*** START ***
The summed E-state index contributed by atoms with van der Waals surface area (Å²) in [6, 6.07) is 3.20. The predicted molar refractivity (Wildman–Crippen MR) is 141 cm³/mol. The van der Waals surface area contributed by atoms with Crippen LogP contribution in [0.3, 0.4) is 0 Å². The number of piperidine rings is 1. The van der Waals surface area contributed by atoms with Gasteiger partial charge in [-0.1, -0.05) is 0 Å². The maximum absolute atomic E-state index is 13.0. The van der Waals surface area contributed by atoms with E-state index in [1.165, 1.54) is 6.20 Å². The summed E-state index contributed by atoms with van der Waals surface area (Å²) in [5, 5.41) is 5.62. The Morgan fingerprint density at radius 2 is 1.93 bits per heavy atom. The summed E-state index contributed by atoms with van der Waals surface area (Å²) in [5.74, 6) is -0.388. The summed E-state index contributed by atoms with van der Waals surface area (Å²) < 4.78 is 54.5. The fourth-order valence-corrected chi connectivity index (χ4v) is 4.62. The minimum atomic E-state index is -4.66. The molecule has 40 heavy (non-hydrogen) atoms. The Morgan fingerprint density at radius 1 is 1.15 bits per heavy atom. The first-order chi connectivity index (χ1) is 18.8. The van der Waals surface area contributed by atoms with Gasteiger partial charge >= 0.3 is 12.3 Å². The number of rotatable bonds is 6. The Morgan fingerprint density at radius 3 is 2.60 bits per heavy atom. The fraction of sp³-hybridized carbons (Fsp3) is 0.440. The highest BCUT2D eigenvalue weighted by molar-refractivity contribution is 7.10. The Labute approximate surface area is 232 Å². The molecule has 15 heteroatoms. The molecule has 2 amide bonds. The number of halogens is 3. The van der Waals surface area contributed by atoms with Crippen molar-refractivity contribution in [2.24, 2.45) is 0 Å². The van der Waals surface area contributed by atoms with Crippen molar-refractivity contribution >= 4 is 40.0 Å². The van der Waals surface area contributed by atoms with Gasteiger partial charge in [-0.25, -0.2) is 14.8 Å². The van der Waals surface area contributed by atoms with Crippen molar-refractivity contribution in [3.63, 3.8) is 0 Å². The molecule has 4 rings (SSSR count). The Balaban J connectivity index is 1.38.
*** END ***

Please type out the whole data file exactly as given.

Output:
The summed E-state index contributed by atoms with van der Waals surface area (Å²) in [6, 6.07) is 3.20. The predicted molar refractivity (Wildman–Crippen MR) is 141 cm³/mol. The van der Waals surface area contributed by atoms with Crippen LogP contribution in [0.3, 0.4) is 0 Å². The number of piperidine rings is 1. The van der Waals surface area contributed by atoms with Gasteiger partial charge in [-0.1, -0.05) is 0 Å². The maximum absolute atomic E-state index is 13.0. The van der Waals surface area contributed by atoms with E-state index in [1.165, 1.54) is 6.20 Å². The summed E-state index contributed by atoms with van der Waals surface area (Å²) in [5, 5.41) is 5.62. The Morgan fingerprint density at radius 2 is 1.93 bits per heavy atom. The summed E-state index contributed by atoms with van der Waals surface area (Å²) in [5.74, 6) is -0.388. The summed E-state index contributed by atoms with van der Waals surface area (Å²) < 4.78 is 54.5. The fourth-order valence-corrected chi connectivity index (χ4v) is 4.62. The minimum atomic E-state index is -4.66. The molecule has 40 heavy (non-hydrogen) atoms. The Morgan fingerprint density at radius 1 is 1.15 bits per heavy atom. The first-order chi connectivity index (χ1) is 18.8. The van der Waals surface area contributed by atoms with Gasteiger partial charge >= 0.3 is 12.3 Å². The number of rotatable bonds is 6. The Morgan fingerprint density at radius 3 is 2.60 bits per heavy atom. The fraction of sp³-hybridized carbons (Fsp3) is 0.440. The highest BCUT2D eigenvalue weighted by molar-refractivity contribution is 7.10. The Labute approximate surface area is 232 Å². The molecule has 15 heteroatoms. The molecule has 2 amide bonds. The number of halogens is 3. The van der Waals surface area contributed by atoms with Crippen molar-refractivity contribution in [2.24, 2.45) is 0 Å². The van der Waals surface area contributed by atoms with Crippen molar-refractivity contribution >= 4 is 40.0 Å². The van der Waals surface area contributed by atoms with Gasteiger partial charge in [-0.25, -0.2) is 14.8 Å². The van der Waals surface area contributed by atoms with Crippen molar-refractivity contribution in [3.63, 3.8) is 0 Å². The molecule has 4 rings (SSSR count). The Balaban J connectivity index is 1.38.